Skip to main content

Thank you for visiting nature.com. You are using a browser version with limited support for CSS. To obtain the best experience, we recommend you use a more up to date browser (or turn off compatibility mode in Internet Explorer). In the meantime, to ensure continued support, we are displaying the site without styles and JavaScript.

Reference values for trans-laminar cribrosa pressure difference and its association with systemic biometric factors

Abstract

Objectives

To provide reference values of trans-laminar cribrosa pressure difference (TLCPD) and reveal the association of TLCPD with systemic biometric factors.

Methods

In this cross-sectional study, 526 quasi-healthy subjects (including 776 eyes) who required lumbar puncture for medical reasons were selected from 4915 neurology inpatients from 2019 to 2022. Patients with any diseases affecting intraocular pressure (IOP) or intracranial pressure (ICP) were excluded. The ICPs of all subjects were obtained by lumbar puncture in the left lateral decubitus position. IOP was measured in the seated position by a handheld iCare tonometer prior to lumbar puncture. TLCPD was calculated by subtracting ICP from IOP. Systemic biometric factors were assessed within 1 h prior to TLCPD measurement.

Results

The TLCPD (mean ± standard deviation) was 4.4 ± 3.6 mmHg, and the 95% reference interval (defined as the 2.5th–97.5th percentiles) of TLCPD was −2.27 to 11.94 mmHg. The 95% reference intervals for IOP and ICP were 10–21 and 6.25–15.44 mmHg, respectively. IOP was correlated with ICP (r = 0.126, p < 0.001). TLCPD was significantly negatively correlated with body mass index (r = −0.086, p = 0.049), whereas it was not associated with age, gender, height, weight, blood pressure, pulse, or waist and hip circumference.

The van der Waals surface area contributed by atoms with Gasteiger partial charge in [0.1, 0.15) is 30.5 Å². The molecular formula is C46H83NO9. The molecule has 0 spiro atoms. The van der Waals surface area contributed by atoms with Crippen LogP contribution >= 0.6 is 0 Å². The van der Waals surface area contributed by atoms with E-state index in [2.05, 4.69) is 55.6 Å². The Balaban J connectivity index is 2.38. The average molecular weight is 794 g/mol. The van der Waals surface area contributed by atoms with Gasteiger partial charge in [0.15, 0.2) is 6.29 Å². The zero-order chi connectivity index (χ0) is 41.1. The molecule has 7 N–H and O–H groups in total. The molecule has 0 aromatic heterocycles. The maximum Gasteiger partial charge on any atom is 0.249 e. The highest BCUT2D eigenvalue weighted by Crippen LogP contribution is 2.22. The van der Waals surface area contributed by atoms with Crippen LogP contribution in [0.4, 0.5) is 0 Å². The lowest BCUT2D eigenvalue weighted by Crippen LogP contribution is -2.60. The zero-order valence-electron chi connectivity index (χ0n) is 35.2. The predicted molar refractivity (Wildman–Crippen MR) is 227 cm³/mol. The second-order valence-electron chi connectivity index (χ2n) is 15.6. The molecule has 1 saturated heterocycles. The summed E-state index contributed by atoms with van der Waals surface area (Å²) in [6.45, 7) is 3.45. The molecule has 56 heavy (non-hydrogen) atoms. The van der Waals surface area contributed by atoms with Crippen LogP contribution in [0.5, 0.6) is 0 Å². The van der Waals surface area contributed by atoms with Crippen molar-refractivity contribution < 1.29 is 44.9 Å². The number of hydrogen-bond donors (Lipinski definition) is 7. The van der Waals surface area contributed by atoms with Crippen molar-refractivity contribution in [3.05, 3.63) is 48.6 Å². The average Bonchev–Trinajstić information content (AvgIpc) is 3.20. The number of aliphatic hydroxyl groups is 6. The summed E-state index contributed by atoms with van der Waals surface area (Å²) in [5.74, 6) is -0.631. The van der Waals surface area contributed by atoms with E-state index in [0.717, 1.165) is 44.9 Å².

Conclusions

This study provides reference values of TLCPD and establishes clinically applicable reference intervals for normal TLCPD. Based on association analysis, TLCPD is higher in people with lower BMI.

This is a preview of subscription content, access via your institution

Access options

Buy article

Get time limited or full article access on ReadCube.

$32.00

All prices are NET prices.

Fig. 1: Histograms of trans-laminar cribrosa pressure difference, intraocular pressure, and intracranial pressure.
Fig. 2: Scatterplots of trans-laminar cribrosa pressure difference, intraocular pressure, and intracranial pressure.
Fig. 3: Box plots of trans-laminar cribrosa pressure difference, intraocular pressure, and intracranial pressure.

Data availability